Therefore, we should recall that Paul of Tarsus compared: “meat” to” “difficult to understand religious preachings”. Also we should note that in ancient times there was no refrigeration and spices served a duo purpose of helping to preserve meat and making meat more appetizing. What we can then see is that Joseph also has a duo role as: “the favorite son of Jacob” and “a spice”, and in these roles he provided “religious insights” to the preachings of Pontiphar.

You would think, since there was no television, that cooking made up a major part of the ancient’s day time activities and thus the Old and New Testaments would discuss this activity more often. Surprisingly then, the only other times cooking is discussed in detail is when Jacob cooks for his brother Esau and Rebecca cooks for her husband Isaac. The “key ingredient” in both these stories is the removal of the birthrights of Esau thru guile and deception (or, if you prefer: “Jacob and his mother behaved in a very cunning manner to circumvent the law”). What we begin to appreciate then is that if: “various types of food” (i.e. fruit, meat, milk, bread, etc. etc.) represent: “various forms of religious teachings”, then: “a cook” played a very, very influential role in society. In other words: A cook shaped the thoughts of people by making more appetizing and more digestible: “the food of knowledge” which entered their mouths.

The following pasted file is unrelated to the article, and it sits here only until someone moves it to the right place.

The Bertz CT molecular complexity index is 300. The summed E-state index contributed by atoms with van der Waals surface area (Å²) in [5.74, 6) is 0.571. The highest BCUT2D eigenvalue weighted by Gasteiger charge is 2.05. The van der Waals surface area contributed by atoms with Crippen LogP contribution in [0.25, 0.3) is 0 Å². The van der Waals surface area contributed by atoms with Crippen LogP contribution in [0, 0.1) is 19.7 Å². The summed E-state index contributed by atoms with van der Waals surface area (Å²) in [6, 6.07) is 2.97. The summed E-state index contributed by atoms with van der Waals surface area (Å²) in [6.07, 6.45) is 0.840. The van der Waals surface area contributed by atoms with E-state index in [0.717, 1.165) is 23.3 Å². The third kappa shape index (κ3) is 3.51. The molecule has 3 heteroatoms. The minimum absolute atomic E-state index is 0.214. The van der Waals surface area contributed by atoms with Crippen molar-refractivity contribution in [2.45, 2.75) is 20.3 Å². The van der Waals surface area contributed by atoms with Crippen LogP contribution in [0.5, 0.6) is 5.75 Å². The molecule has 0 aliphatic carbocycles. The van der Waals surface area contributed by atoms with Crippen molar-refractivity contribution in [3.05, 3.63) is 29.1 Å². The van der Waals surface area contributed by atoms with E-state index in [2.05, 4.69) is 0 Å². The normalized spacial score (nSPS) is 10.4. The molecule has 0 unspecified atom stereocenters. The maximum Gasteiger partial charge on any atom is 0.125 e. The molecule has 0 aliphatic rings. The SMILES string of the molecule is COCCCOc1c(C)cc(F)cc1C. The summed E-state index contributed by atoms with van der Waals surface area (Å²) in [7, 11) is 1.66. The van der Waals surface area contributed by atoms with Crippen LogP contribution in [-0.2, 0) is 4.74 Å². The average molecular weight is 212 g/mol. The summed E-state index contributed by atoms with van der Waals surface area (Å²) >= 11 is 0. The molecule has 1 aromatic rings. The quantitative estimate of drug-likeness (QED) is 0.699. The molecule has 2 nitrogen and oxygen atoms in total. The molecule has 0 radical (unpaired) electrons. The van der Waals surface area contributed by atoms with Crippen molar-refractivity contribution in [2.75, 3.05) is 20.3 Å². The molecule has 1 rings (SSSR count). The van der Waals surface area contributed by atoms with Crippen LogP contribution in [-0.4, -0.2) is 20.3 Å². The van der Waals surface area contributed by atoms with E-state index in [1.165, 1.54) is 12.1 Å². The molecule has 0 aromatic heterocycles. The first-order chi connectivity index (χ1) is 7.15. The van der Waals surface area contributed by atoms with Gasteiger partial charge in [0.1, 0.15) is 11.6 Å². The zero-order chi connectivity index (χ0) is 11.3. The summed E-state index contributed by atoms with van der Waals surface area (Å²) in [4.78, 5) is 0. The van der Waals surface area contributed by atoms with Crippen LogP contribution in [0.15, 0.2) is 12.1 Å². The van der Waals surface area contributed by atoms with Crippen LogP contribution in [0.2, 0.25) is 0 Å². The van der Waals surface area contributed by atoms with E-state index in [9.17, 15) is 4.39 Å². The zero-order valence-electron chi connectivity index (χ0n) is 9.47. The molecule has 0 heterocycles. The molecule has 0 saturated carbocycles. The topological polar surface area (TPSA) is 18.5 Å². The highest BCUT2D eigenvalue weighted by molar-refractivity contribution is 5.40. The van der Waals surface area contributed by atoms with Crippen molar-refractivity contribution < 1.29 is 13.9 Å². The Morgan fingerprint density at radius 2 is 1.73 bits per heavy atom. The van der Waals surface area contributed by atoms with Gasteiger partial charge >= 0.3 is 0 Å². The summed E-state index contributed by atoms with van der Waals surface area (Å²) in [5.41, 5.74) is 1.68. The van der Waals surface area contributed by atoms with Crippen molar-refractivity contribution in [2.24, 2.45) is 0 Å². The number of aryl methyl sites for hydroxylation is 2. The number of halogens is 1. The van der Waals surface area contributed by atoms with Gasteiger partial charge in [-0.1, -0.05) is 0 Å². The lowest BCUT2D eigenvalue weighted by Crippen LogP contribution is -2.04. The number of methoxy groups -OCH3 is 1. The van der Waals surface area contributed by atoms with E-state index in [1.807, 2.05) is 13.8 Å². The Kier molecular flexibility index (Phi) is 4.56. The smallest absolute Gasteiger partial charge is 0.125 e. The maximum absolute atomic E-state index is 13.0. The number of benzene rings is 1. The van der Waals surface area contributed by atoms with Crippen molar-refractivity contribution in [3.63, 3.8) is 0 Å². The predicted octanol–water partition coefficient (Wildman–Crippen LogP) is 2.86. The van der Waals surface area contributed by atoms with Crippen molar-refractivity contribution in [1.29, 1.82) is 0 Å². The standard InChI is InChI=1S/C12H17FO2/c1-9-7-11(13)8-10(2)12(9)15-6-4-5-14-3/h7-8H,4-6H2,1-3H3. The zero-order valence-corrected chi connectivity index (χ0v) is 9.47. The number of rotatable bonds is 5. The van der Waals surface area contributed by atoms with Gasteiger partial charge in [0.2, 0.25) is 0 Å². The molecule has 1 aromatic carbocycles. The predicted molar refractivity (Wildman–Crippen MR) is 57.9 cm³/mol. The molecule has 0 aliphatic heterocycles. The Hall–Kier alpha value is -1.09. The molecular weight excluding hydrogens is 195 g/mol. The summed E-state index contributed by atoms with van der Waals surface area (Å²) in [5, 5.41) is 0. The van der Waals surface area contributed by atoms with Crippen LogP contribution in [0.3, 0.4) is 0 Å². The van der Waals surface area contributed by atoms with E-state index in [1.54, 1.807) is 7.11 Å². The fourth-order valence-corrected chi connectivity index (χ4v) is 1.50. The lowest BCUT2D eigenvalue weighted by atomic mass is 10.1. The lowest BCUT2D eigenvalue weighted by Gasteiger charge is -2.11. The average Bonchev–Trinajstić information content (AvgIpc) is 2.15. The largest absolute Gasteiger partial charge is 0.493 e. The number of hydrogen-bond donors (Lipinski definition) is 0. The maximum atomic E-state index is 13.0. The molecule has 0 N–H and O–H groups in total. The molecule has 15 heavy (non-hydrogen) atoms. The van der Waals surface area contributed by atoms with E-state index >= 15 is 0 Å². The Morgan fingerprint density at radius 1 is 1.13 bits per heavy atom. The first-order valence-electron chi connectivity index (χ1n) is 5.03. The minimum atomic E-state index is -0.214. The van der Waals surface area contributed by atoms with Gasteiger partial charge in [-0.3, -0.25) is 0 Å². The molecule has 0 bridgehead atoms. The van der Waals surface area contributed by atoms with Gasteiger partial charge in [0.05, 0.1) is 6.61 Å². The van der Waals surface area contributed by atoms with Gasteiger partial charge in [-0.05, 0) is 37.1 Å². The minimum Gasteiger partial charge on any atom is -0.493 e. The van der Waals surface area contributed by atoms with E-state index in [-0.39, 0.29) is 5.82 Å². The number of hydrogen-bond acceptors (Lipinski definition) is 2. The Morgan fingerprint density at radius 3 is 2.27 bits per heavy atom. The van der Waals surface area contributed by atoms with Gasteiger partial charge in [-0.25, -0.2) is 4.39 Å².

This then brings us to probably the most misunderstood sentence in the entire Old Testament: “Thou shall not cook a kid (baby goat) in its mother’s milk”. In order to appreciate what’s going on here, first one must understand that in Judaism there is a system of study called: “the Gemara” which insists that every letter in the Torah has a numerical value and the combinations of these letters reveals “deeper meanings”. In addition to this, with the advent of computers, people have been developing codes whereby they insist that the Old Testament reveals names and places to those who set up the letters in the proper sequence and these: “embedded codes” can even predict future events. Therefore, if one accepts these two systems, then it is absolutely crucial that the word: “cook” is the correct word and that it was not substituted for: “served together”, because if: “cook” is not the correct word that both the Gemara and the Biblical codes would then be thrown hopelessly out of whack.